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While I have had a great deal of experience and fun learning textual criticism with Dan Wallace as well as having the distinct pleasure of serving as an intern of his, I would like to direct your attention to a most valuable tool for those who actually practice textual criticism. He has created the “TC Time Saver” which fundamentally parses Gothic M for any passage in the GNT. I suggest you read more about it and add it to your collection of necessary scholarly tools. See Mike’s post on it here.

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Itumeleng J. Mosala, Biblical Hermeneutics and Black Theology in South Africa (Grand Rapids: Eerdmans, 1989). Reviewed by Rob G. Reid

Mosala sets forth articulate a historical-materialist critique of the development of biblical hermeneutics within the constellation of black theological reflection in South Africa along with proffering a corrective, generative biblical hermeneutics of black theology. A driving impetus within Mosala’s project is his assertion that “…black theology has not yet emerged as an autonomous weapon of struggle” (2). To that end, his work proceeds to articulate the general scope of black theological reflection as an emergent phenomenon eliciting a flurry of articles, theses, and monographs, which have, to his chagrin, failed to satisfy the necessity of black theology’s potential as a means of social transformation for blacks. Chiefly at issue in this failure, Mosala argues are the “class and ideological” commitments undergirding black theology’s biblical hermeneutics (3). In that regard, Mosala identifies two main issues necessitating his formulation, namely, (a) the presuppositions of black theology’s biblical-hermeneutics are founded in misunderstood or misappropriated historical-cultural moorings and (b) a “clear cut break” must occur ideologically and theoretically from dominant theological structures in order to make way for clear self-definition of black theology in contradistinction from other theologies (3-4).

Mosala identifies his project as methodologically standing with the tradition of Marxist historical-materialist method thereby appropriating the analytical tools of such a method in order to surface issues of class, cultural, racial, and gender relationships, and social structures. His work is structured in three parts. The first section (chapters one and two) set forth to identify the failings of current biblical hermeneutics in black theology foregrounding issues of ideological captivity to white theology and Western civilization along with idealist epistemology. Moreover, chapter two critiques the present trajectories on social-critical biblical hermeneutics. Mosala finds these trajectories too captive to oppressive ideological and cultural assumptions. The second section contains one chapter (chapter three), which articulates Mosala’s proposed modality of biblical hermeneutics by centering on “the black struggle for liberation” as necessarily basic to black hermeneutics. Indeed, he identifies “struggle” as his analytic tool of choice in proceeding to articulate biblical hermeneutics of black theology. Chapters four and five offer a materialist reading of Micah and then an argument for Micah’s “case,” respectively. Corresponding in structure to the previous two, chapters six and seven execute the same strategy on another text, Luke chapters one and two. This is concluded with an epilogue.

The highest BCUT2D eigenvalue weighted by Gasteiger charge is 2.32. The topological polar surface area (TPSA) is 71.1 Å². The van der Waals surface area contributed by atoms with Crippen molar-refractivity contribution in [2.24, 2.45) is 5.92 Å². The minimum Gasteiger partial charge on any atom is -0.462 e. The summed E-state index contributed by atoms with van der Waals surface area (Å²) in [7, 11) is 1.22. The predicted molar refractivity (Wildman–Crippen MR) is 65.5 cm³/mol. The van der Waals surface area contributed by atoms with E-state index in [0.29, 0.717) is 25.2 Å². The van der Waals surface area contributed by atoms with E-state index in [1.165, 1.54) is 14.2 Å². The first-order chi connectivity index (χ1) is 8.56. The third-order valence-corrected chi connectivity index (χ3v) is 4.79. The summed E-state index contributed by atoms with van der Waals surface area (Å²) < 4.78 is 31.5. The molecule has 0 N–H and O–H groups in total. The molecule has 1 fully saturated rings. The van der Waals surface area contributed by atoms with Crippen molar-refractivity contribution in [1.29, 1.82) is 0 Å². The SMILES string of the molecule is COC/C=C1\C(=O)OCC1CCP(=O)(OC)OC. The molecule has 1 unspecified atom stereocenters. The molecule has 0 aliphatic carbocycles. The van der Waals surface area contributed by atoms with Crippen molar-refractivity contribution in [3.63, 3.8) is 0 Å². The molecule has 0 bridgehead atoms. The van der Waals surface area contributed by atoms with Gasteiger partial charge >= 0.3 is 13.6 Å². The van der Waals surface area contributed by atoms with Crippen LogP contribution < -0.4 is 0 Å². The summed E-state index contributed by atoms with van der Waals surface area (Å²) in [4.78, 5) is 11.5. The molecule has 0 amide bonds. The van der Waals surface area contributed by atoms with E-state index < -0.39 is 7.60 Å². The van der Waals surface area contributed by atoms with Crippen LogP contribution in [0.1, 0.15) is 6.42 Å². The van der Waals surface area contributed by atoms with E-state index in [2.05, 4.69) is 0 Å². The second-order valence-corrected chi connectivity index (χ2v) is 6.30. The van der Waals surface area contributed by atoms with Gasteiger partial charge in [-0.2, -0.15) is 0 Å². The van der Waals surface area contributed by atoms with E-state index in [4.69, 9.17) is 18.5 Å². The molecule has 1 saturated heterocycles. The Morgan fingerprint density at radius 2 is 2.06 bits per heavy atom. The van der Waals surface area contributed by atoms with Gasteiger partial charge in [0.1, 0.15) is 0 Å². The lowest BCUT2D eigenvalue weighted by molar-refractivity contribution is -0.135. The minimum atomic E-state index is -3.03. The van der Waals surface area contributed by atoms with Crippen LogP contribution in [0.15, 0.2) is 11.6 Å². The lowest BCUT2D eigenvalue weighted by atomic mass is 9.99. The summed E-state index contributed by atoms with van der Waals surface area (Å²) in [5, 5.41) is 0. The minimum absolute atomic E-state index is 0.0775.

In chapter one, Mosala identifies black theology’s biblical hermeneutics as constructed upon white and Western ideological convictions as well as an idealist epistemology. He laments the present state of affairs, which his forebears in the development of black theological biblical hermeneutics have fallen prey, namely, to appropriating the means of those whom they resist in self-definition and hermeneutical praxis. He identifies the typical foundation upon which black theology has been constructed as the text as “Word of God,” which is to say a divine, sacred text—the means by which experience is analyzed. Hence, he locates Cone along this trajectory, willing to hold in tension two guiding factors in the development of his hermeneutic, text as “Word of God” and the black experience of oppression. Further, he proceeds to identify even Cornel West as falling prey to the same error, albeit granting him grace in having a more nuanced definition in which not only does the text interpret black experience, but also black experience mutually interprets the text (14). Rather, Mosala identifies that predicating divine status to the text ipso facto participates in idealist epistemological concepts and grants white and Western constructs regarding the text. Mosala asserts that a properly liberational black theological hermeneutics must grant that the texts themselves are complex matrices of oppression, subjugation, and class struggle—within the Israelite community (20-21).

Indeed, the argument goes further to instantiate that among these stratified layers are different deities representative of different class structures within Israelite society and thereby embody ideologies and concerns of said group (28). As a result of this analysis, Mosala argues for a holistic break from the assumption that the text is “Word of God” in the sense that it presents a monolithic narrative conducive to properly locating black experience of oppression and the necessity for liberation. The reader gets the sense that one should essentially elevate the place of “struggle” as liberative analytical tool along with black experience as criterion of analysis of the biblical texts. This is appropriated along with modes of “decoding” the textual power plays, in my view, something akin to Postcolonial analytic tools (hybridity, mimicry, etc., albeit with alternative labels). Here Mosala lays out, following Stuart Hall, three strategies for decoding the text relative to perceiving the hegemonic voice, a negotiated code, and an oppositional code (41-42). Thus, the text should be critically engaged from three vantage points of discourse or levels of “script” to borrow terminology from J. C. Scott. This chapter ends somewhat abruptly, without much by way of concluding analysis, however, such plays into Mosala’s inductively perceived method of constructing a cumulative project of criticism and construction.